Do you think you have to listen to “Pop goes the weasel” the entire time you drive this thing?
Does Not Commute is a blast from the past from Swedish developer, Mediocre. How can you not love a developer named Mediocre whose tagline is ” It’s a driving game with a top-down perspective which I can’t remember seeing since the late 90’s and Grand Theft Auto 1 and 2.
What we don’t know is what the point of all this driving is. It’s being called a “strategic driving” game, and we’ve been promised the ability to drive in dozens of different vehicles. There also appears to be a story in the game that opens up as you drive around town. Something about mad scientists, masks, and Yorkshire Terriers. All I know from the trailer is that you can try to pull off some sweet stunts as you drive around town, which is all anyone really wants in a game like this anyway, right?
Does Not Commute will be released tomorrow night and will be free to download with a single IAP that will unlock the premium game. The premium game will offer iCloud synchronization between devices, the ability to start from checkpoints, and detailed statistics. If that doesn’t interest you, you get everything else for free.
I’m sure a few will remember the 1993 pretender to the Police Quest throne, Blue Force. It was a beveled take on the complex underbelly of Sierra’s serve and protect series, dispensing an easy-going tale of one rookie cop-turned-PI and his quest to solve his father’s murder. In these earnest pre-Wire days, the game lacked any sort of serration, but entertained in an easy-going Walker: Texas Ranger kind of way, minus the roundhouses and Stetson Diamond Jims. That’s where I find myself with Relentless Software’s The Trace. It’s a clean, crisp, well-mannered crime-scene investigation game that does what it sets out to do, but could be so much more with a little HBO attitude.
Kavitha, your Skype connection is breaking up a little bit.
It’s an odd feeling, not enjoying a Sid Meier game. A rational person’s first response to disliking a Woody Allen movie or a Krispy Kreme donut or an André 3000 verse is to check himself. Games made by the man who brought us Civilization and Pirates! and Silent Service can’t be dismissed lightly either.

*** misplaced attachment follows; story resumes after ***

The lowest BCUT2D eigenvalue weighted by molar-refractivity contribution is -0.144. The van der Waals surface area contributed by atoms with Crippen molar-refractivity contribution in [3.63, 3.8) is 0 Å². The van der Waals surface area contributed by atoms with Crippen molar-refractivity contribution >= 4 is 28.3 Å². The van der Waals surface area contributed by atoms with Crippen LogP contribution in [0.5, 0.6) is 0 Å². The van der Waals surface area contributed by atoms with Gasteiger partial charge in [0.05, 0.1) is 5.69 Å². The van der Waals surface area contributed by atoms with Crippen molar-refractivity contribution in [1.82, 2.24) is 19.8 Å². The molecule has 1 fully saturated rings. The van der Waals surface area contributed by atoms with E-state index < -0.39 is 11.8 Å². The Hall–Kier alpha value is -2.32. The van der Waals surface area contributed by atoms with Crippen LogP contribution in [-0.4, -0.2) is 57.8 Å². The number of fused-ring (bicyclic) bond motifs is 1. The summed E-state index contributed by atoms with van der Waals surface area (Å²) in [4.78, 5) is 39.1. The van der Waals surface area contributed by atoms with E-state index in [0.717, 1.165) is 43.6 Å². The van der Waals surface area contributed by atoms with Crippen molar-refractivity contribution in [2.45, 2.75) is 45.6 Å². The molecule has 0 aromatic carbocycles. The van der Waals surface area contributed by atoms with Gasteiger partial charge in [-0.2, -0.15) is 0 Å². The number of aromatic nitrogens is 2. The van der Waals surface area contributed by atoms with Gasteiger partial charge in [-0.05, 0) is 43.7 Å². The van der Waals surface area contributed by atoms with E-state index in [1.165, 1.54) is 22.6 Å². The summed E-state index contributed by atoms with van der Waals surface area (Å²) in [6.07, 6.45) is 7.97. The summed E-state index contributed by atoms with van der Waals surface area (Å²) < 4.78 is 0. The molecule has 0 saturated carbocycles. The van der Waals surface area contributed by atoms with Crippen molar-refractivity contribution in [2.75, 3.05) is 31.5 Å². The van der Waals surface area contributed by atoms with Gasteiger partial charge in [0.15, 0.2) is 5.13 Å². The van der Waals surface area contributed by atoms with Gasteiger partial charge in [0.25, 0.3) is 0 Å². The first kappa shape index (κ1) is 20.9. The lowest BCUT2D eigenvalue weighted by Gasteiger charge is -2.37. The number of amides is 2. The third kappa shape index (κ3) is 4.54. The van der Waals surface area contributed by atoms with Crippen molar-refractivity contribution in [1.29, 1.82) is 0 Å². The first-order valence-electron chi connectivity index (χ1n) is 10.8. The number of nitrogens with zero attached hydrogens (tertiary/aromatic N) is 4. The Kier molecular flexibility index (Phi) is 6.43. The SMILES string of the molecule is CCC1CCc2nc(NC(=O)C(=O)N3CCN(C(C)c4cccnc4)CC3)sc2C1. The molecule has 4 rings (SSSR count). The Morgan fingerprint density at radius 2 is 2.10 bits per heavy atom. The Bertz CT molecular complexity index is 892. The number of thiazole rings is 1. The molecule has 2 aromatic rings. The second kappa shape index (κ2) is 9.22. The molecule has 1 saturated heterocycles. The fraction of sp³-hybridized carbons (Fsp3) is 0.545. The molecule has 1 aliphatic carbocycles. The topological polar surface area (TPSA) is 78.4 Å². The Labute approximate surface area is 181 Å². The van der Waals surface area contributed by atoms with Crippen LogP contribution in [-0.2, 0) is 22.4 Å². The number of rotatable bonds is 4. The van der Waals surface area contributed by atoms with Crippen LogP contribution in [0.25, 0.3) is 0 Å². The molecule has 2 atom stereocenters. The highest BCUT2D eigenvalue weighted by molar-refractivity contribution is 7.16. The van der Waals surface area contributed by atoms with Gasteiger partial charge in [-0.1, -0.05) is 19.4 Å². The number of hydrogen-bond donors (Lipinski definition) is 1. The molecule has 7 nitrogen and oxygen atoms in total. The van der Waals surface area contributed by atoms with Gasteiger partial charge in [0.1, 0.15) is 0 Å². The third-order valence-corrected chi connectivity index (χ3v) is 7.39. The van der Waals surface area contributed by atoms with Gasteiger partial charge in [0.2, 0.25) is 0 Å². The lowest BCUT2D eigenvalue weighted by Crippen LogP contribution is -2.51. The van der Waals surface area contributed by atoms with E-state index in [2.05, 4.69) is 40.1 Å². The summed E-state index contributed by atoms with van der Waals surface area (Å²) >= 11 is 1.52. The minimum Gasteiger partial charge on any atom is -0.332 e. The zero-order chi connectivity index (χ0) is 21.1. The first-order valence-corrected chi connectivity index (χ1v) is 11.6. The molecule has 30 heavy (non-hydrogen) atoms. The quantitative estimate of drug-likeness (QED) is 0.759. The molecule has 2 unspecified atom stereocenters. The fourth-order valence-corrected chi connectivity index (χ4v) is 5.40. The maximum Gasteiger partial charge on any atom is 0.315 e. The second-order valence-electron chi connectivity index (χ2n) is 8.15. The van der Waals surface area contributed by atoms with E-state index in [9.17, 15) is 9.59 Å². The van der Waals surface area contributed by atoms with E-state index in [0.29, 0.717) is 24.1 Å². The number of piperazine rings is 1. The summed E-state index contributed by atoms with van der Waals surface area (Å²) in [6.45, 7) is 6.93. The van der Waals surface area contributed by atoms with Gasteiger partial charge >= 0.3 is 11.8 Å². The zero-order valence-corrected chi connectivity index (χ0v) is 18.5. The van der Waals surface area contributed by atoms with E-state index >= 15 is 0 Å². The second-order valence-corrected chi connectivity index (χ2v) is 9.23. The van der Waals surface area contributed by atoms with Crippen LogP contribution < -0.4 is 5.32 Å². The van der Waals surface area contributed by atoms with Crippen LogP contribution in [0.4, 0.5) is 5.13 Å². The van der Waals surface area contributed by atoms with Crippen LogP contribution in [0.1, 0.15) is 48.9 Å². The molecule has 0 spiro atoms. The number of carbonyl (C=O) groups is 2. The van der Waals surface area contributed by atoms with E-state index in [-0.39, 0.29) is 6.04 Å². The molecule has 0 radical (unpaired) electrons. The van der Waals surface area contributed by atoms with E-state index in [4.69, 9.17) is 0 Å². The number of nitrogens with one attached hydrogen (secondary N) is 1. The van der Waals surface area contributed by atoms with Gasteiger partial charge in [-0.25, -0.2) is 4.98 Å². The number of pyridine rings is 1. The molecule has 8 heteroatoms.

So lest you think I haven’t taken my own advice, I’ve run several self-diagnostics on my game evaluation sub-systems and talked to Sigmund Freud on the holodeck before writing this: Sid Meier’s Starships doesn’t quite work.
Say goodbye to these, because it’s the last time you’ll be seeing them.
Well, this one came out of nowhere. Yesterday we were speculating on why Spiderweb Software’s latest RPG, Avernum 2: Crystal Souls had been pulled from the App Store shortly after its release on Wednesday night. According to Jeff Vogel at Spiderweb, iOS 8.3 completely broke their engine and they don’t plan on fixing it. In fact, say goodbye to Spiderweb games on iPad, they have ceased all future development on the platform as well.
There are other reasons for their sudden departure, such as the competition on the App Store rising to levels that have hurt Spiderweb sales and causing their advertising budget to skyrocket. On top of that, the dev is just tired of dealing with Apple.
A game where I can play as Kevin James? Sign me up.
While I wasn’t watching, 80’s nostalgia became a thing. The timing really sucks, too, because I had a pretty rad mullet back then, but there’s no amount of Rogaine that’s bringing that puppy back to life. This phenomenon’s latest offender is the upcoming movie Pixels, which stars Opera Man and Paul Blart as guys fighting classic video game icons like Pac-Man, Donkey Kong, Centipede, etc. because of some stupid reason. The trailer looks like a mash up of Tron and every Roland Emmerich movie, which means it looks terrible.